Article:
“I’m so sorry, but it looks like the cancer has spread.” As I heard these words come out of my mouth, I knew that in a split second, a new reality was created in the mind of the patient that I was talking to. I looked at his face and saw that he was trying to remain strong, but in his demeanor, it was apparent that dreams were crushed and that ...

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My home hospital is small. In a town of just over 20,000 people, this hospital has 25 beds and is designated "critical access" by Medicare because it is felt to be necessary to the health care of the community. Critical access is a designation which was introduced in 1997 when modernization of Medicare payment systems threatened to close a large proportion of hospitals in small communities which were unable to ...

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The stethoscope has been a symbol of the medical profession for two centuries. Dr. René Laennec probably had no idea how his idea would take off when he first invented the simple wooden tube in Paris back in 1816. After a few modifications over the course of the next several decades, it evolved into what we know today. A central part of the physical examination, the stethoscope currently gives doctors priceless information about the cardiac and ...

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I recently presented my diagnostic talk -- Learning to Think Like a Clinician -- at the Virginia ACP meeting.  Afterwards several physicians wanted to discuss the reasons for diagnostic challenges.  They convinced me that many regulations from CMS and other insurers have influenced policies that increase anchoring and diagnostic inertia. When the emergency department physicians admit to the hospital, they have to give an admission diagnosis.  At least in the United ...

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I hear providers groan when we talk about the patient experience and some even tell me that they have no impact on the patient experience, that’s an administration problem. Nothing is further from the truth. If you interact with patients, you influence the patient experience. Some providers think a full waiting room is a measure of patient satisfaction. Actually, it’s a measure of how long patients will tolerate a long waiting ...

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Recently, I attended what may have been my last quarterly medical staff meeting at my local hospital -- ever. (I am retiring from medicine in ten weeks.) I certainly wasn't there for the food, although the fare was much better than the daily servings in the doctors' lounge. Part of the night's agenda was a rousing talk by the hospital's new chief medical officer (CMO). A retired surgeon, the CMO ...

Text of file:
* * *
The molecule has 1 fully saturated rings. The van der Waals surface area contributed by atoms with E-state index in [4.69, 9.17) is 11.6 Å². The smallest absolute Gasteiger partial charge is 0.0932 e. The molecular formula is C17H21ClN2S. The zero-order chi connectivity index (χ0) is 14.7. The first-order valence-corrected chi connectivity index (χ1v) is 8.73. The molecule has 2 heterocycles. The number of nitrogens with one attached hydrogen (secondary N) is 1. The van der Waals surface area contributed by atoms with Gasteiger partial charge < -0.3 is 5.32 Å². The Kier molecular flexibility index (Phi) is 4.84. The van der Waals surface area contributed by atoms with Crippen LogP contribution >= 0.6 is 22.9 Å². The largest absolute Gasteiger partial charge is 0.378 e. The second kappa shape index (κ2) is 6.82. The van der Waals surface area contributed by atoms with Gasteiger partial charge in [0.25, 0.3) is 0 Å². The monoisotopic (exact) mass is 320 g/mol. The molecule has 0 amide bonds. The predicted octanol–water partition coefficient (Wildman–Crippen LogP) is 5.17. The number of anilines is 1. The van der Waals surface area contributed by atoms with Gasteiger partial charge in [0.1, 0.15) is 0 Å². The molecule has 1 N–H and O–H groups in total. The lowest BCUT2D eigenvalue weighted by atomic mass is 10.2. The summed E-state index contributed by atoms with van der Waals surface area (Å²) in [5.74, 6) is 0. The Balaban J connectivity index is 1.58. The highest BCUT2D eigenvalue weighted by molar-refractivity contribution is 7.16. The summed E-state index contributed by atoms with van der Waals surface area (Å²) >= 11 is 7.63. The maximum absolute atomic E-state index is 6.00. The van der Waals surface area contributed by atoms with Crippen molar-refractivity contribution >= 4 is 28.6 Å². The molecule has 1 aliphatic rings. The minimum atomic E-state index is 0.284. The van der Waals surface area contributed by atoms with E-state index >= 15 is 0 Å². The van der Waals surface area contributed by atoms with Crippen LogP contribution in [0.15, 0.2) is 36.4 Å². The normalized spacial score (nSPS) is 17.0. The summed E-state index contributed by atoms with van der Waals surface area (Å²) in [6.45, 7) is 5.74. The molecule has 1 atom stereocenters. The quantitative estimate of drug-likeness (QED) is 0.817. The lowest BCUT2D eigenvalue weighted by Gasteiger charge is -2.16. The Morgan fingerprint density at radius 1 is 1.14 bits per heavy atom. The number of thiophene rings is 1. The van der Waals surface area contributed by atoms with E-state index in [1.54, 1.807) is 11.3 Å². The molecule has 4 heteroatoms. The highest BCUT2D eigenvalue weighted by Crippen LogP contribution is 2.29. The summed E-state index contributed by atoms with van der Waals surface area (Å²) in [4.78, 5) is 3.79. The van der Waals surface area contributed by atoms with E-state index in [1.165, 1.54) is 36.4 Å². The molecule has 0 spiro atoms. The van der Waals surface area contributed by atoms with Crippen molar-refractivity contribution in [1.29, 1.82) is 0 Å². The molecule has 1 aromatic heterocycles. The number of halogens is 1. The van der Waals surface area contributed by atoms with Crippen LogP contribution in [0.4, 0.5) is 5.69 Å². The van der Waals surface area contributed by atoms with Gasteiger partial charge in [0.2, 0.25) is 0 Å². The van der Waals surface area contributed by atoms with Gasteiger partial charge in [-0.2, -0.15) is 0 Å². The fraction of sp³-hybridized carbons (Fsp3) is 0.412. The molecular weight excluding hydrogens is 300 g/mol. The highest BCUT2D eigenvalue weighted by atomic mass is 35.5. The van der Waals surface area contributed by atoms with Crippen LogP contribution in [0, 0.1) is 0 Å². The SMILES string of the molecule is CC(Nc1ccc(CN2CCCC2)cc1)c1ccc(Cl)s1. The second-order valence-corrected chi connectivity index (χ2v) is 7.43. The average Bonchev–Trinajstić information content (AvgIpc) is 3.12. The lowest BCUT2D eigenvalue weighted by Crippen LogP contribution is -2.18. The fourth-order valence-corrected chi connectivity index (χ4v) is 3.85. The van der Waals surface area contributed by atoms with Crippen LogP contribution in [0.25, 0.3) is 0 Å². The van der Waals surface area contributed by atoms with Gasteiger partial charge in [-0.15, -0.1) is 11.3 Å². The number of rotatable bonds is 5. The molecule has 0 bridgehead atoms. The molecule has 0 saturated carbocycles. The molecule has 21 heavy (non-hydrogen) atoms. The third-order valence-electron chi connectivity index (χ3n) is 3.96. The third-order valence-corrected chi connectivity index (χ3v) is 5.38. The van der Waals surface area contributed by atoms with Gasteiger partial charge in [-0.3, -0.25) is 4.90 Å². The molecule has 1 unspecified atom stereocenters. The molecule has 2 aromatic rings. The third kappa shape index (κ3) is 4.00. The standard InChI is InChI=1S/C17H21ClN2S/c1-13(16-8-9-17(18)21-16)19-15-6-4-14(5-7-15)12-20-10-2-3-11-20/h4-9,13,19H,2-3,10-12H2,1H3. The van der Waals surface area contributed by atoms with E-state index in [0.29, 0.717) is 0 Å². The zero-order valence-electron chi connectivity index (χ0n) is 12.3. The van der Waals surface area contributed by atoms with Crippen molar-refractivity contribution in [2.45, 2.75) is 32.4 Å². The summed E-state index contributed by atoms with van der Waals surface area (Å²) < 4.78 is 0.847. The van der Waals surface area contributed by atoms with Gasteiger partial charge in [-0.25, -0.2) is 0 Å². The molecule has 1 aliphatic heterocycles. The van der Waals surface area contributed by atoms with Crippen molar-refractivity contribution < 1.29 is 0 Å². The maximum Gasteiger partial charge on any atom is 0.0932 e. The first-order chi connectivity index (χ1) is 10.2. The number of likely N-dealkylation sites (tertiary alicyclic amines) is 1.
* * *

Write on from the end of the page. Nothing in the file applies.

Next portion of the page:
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Well over a year ago, I advised my 80-year-old patient and her children that due to progression of her Parkinson’s disease.  Because of her frail nature, she needed a higher level of assistance and care if she wished to remain in her home.  She was extremely unsteady walking and several courses of physical therapy had not improved the situation. The patient was feisty and would only allow help to come ...

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Frontline caregivers across the United States -- and in many other countries, no doubt -- are bombarded by multiple quality improvement (QI) projects. A clinical unit might simultaneously be engaged in efforts to reduce readmissions, eliminate hospital-acquired infections and other complications, increase hand-hygiene compliance, improve performance on core measures, and enhance the patient experience. The demands brought by participating in all of these efforts risk overwhelming health care professionals, who ...

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As health care rightly moves towards a model of rewarding quality over quantity, the issue of how best to reimburse physicians is also taking a front seat. If not fee-for-service, then how best to judge and reward quality? In this new value-based system of the future, some members of the medical community have been increasingly advocating for billing purely for time. In fact, over the years I’ve heard many doctors (usually ...

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A hospital is not the homiest of establishments. The bright neon lights, strange smells and piercing high-pitched beeps that radiate from the rooms of dormant patients fill the halls in a symphony of annoying sensory stimulation. But to someone recovering from a relationship that just ended, hospitals are heavenly. When the lonely silence of your one bedroom apartment is overwhelmingly loud, beeping IV lines and incoherent mumbles are surprisingly therapeutic. As ...

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